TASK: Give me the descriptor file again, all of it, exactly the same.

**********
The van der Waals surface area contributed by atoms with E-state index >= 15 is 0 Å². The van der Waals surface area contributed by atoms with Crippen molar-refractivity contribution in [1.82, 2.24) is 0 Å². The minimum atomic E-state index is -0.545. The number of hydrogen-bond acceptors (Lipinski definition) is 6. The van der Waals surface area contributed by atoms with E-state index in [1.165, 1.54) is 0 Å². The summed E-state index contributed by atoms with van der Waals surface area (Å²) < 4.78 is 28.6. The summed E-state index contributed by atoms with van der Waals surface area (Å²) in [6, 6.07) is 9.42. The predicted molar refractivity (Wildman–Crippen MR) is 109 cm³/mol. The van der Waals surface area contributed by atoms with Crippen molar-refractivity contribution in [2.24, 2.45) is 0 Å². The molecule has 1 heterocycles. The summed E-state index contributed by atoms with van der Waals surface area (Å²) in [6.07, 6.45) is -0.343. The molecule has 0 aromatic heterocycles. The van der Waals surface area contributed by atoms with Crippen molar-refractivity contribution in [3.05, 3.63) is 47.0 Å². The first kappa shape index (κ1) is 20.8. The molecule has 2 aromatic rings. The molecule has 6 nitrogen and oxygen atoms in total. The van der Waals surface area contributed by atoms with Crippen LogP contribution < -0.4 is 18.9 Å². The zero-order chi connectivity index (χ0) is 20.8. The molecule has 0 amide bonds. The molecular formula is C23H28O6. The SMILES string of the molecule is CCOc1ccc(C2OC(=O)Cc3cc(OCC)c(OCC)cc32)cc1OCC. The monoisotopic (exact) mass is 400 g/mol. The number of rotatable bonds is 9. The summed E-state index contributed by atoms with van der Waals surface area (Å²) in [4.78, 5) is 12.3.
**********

The van der Waals surface area contributed by atoms with E-state index >= 15 is 0 Å². The van der Waals surface area contributed by atoms with Crippen molar-refractivity contribution in [1.82, 2.24) is 0 Å². The minimum atomic E-state index is -0.545. The number of hydrogen-bond acceptors (Lipinski definition) is 6. The van der Waals surface area contributed by atoms with E-state index in [1.165, 1.54) is 0 Å². The summed E-state index contributed by atoms with van der Waals surface area (Å²) < 4.78 is 28.6. The summed E-state index contributed by atoms with van der Waals surface area (Å²) in [6, 6.07) is 9.42. The predicted molar refractivity (Wildman–Crippen MR) is 109 cm³/mol. The van der Waals surface area contributed by atoms with Crippen molar-refractivity contribution in [2.24, 2.45) is 0 Å². The molecule has 1 heterocycles. The summed E-state index contributed by atoms with van der Waals surface area (Å²) in [6.07, 6.45) is -0.343. The molecule has 0 aromatic heterocycles. The van der Waals surface area contributed by atoms with Crippen molar-refractivity contribution in [3.05, 3.63) is 47.0 Å². The first kappa shape index (κ1) is 20.8. The molecule has 2 aromatic rings. The molecule has 6 nitrogen and oxygen atoms in total. The van der Waals surface area contributed by atoms with Crippen LogP contribution < -0.4 is 18.9 Å². The zero-order chi connectivity index (χ0) is 20.8. The molecule has 0 amide bonds. The molecular formula is C23H28O6. The SMILES string of the molecule is CCOc1ccc(C2OC(=O)Cc3cc(OCC)c(OCC)cc32)cc1OCC. The monoisotopic (exact) mass is 400 g/mol. The number of rotatable bonds is 9. The summed E-state index contributed by atoms with van der Waals surface area (Å²) in [4.78, 5) is 12.3.